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ABERDEEN, Scotland (Reuters) - The northern Scottish town of Aberdeen is much maligned for being as grey as its nickname of the Granite City suggests but its compact city centre can sparkle when the sun shines off its grey stone buildings.
The oil capital of Europe, a North Sea base for the likes of BP, Shell and Exxon and also home to a fledgling offshore renewables industry, is a useful starting point for exploring the whisky distilleries, castles, Highlands and golf links of the northeastern region of Scotland.
Reuters correspondents with local knowledge help visitors make the most of a 48-hour stay in the Granite City.
5:00 p.m. - Kick off your trip by saying hello to one of the most famous Scots - William Wallace, immortalized in the film Braveheart, and famed for being hanged, drawn and quartered by the English after fighting in the Wars of Scottish Independence in the late 13th and early 14th centuries.
You'll find the statue of Wallace across from Union Terrace Gardens, opposite His Majesty's Theatre.
6 p.m. - For dinner, make your way to the Moonfish Cafe on Correction Wynd, a quiet street just off the main Union Street shopping drag. Chef Christian Recomio came to Scotland after working in Barcelona and France and these influences are reflected in the modern European menu, which of course includes Aberdeen Angus beef. (www.moonfishcafe.co.uk/)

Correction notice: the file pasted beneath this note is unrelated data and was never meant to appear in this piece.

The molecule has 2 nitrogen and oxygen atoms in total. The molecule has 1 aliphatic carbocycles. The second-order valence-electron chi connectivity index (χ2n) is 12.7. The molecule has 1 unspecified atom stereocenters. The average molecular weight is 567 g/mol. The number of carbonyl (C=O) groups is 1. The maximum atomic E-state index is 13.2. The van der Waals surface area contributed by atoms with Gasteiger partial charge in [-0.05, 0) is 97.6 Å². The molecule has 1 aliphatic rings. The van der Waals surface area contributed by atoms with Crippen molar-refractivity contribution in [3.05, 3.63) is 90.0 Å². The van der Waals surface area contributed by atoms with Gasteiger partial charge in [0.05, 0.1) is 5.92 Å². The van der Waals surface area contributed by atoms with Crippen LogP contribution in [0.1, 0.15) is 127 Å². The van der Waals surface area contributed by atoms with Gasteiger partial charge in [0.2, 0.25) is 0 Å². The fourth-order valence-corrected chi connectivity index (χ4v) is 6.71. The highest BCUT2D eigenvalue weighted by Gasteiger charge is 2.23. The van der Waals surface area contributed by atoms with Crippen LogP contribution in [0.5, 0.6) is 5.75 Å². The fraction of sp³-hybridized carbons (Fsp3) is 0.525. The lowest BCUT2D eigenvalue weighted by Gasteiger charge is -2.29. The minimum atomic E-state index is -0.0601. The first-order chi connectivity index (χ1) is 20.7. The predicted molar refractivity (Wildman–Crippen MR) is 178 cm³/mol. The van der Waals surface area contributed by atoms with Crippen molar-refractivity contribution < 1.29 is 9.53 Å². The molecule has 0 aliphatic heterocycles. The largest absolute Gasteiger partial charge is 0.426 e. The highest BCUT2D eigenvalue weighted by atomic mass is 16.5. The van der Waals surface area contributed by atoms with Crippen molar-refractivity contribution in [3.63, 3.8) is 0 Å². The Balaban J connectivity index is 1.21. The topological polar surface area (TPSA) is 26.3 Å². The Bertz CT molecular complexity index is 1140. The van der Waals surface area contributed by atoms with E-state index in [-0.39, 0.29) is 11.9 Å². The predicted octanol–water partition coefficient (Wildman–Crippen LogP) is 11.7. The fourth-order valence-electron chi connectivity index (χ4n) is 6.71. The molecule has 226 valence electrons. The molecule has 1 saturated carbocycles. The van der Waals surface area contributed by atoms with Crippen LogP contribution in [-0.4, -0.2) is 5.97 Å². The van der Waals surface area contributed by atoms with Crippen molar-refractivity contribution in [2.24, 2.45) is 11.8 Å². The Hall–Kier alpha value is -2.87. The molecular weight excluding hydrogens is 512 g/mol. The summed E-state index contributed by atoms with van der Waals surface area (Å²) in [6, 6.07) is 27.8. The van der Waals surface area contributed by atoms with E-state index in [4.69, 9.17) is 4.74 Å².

7:30 p.m. - A short stroll away is His Majesty's Theatre. While small, it offers a good selection of plays and musicals, including some on tour from the theatre heartland of London. (www.boxofficeaberdeen.com)
10 p.m. - Meander back along Union Terrace Gardens and to the Monkey House for a post-theatre drink. This bar hit the local headlines last year after one of its signature monkey statues was stolen from above the pub's front door.
If you're drinking late in summer, you may get a shock when you leave to find it still light outside. Being so far north, the skies stay light until past midnight in the height of summer. In winter, it gets dark early and for longer.
10 A.M. - Line your stomach with a good fried breakfast of eggs, sausages and black pudding, hire a car and get out on the Malt Whisky Trail. Do ensure you have a designated driver who will not be partaking in the delights of Scotland's most famous export though.
Just an hour or so north of Aberdeen you will hit the famous Speyside region, where you will find many distilleries, including Glenfiddich, Glen Grant, and Strathisla, home to Chivas Regal. (www.maltwhiskytrail.com/)
Strathisla lays claim to being the oldest operating distillery in the Highlands, although Glen Garioch (pronounced "Geary" in the local dialect) says it started producing first, albeit without an official license.
Most offer tours in groups from around 5 pounds ($7.91), including a 'wee dram' of whisky at the end. Opening hours can vary in the winter so check before you go.